News

Clark County council grants CREDC access to funds

The Clark County council closed a week of political drama Wednesday by unanimously granting the Columbia River Economic Development Council its Associate Development Organization status.

Interior unveils proposal to aid sage grouse

CHEYENNE, Wyo. — Interior Secretary Sally Jewell revealed plans Thursday to preserve habitat in 10 Western states for an imperiled ground-dwelling bird, the federal government's biggest land-planning effort to date for conservation of a single species.

Brits to be asked if they want to stay in EU

LONDON — Prime Minister David Cameron's government announced the question that voters in Britain will be asked in the referendum on European Union membership.

LSW Architects gives youth on-the-job experience

The students want a taste of real-life work experience at an architectural firm. A 60-year-old downtown Vancouver architecture firm wants to mentor young people, recruit more top-notch employees and put Vancouver on the Northwest's architectural map.

Photo Galleries

  • Marine field event

  • Parade of Bands

  • Dozer Day preview day

  • Fallen local lawmen honored

  • Therapy dogs visit WSUV

  • Salmon in the Classroom

  • Paddy Hough Parade

  • 18th annual American Red Cross Real Heroes Breakfast

  • John McLoughlin

  • Walk for a Dog

  • Woman shot with stray bullet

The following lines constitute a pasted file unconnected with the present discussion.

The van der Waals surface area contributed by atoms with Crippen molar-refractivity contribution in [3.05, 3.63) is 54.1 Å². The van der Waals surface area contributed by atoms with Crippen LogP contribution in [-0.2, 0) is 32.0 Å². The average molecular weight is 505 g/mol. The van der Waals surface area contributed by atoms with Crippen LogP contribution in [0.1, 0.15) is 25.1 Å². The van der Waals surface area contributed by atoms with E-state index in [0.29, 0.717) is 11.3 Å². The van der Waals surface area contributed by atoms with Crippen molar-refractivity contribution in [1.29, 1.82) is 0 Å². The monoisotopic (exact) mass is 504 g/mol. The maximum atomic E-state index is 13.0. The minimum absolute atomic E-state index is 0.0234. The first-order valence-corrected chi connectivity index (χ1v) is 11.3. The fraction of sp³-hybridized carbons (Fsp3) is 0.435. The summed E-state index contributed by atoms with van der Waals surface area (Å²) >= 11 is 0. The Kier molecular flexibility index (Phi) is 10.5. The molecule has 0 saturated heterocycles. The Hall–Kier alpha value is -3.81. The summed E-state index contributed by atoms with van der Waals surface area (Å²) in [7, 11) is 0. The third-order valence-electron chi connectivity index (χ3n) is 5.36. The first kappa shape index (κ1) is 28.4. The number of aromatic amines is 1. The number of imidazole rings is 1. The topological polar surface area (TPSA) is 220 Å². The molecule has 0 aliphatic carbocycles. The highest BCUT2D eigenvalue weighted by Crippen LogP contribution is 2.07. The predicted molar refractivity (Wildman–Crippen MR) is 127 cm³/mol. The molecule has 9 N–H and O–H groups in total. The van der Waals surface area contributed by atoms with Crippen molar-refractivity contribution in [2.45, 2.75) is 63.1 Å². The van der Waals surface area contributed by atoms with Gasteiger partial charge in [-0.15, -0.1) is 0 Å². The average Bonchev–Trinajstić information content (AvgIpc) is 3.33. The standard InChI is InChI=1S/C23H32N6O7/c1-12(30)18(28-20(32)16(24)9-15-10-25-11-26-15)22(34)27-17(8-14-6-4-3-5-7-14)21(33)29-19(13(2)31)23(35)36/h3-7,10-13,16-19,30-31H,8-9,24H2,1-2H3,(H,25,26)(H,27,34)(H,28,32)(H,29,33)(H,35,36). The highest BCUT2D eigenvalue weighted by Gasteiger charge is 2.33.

• Seahawks 12th Man Rally

  • Photos of the Week, Jan. 23, 2015

  • Olympia Gun Rights Rally

  • Courtyard Village Apartment fundraiser

Heavy rain eases Texas drought, but high water could linger

HOUSTON — This week's record rainfall in Texas eased the state's drought and swelled rivers and lakes to the point that they may not return to normal levels until July, scientists said Thursday.

Latest on flooding: Oklahoma roads, bridges still flooded

An Oklahoma emergency official says the state is still trying to get a sense of how many residents were displaced or left homeless by recent storms and flooding.

CDC probes Army lab's shipping of live anthrax

WASHINGTON — The U.S. Army's top general said Thursday that human error probably was not a factor in the Army's mistaken shipment of live anthrax samples from a chemical weapons testing site that was opened more than 70 years ago in a desolate stretch of desert in Utah.

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Mark Bowder
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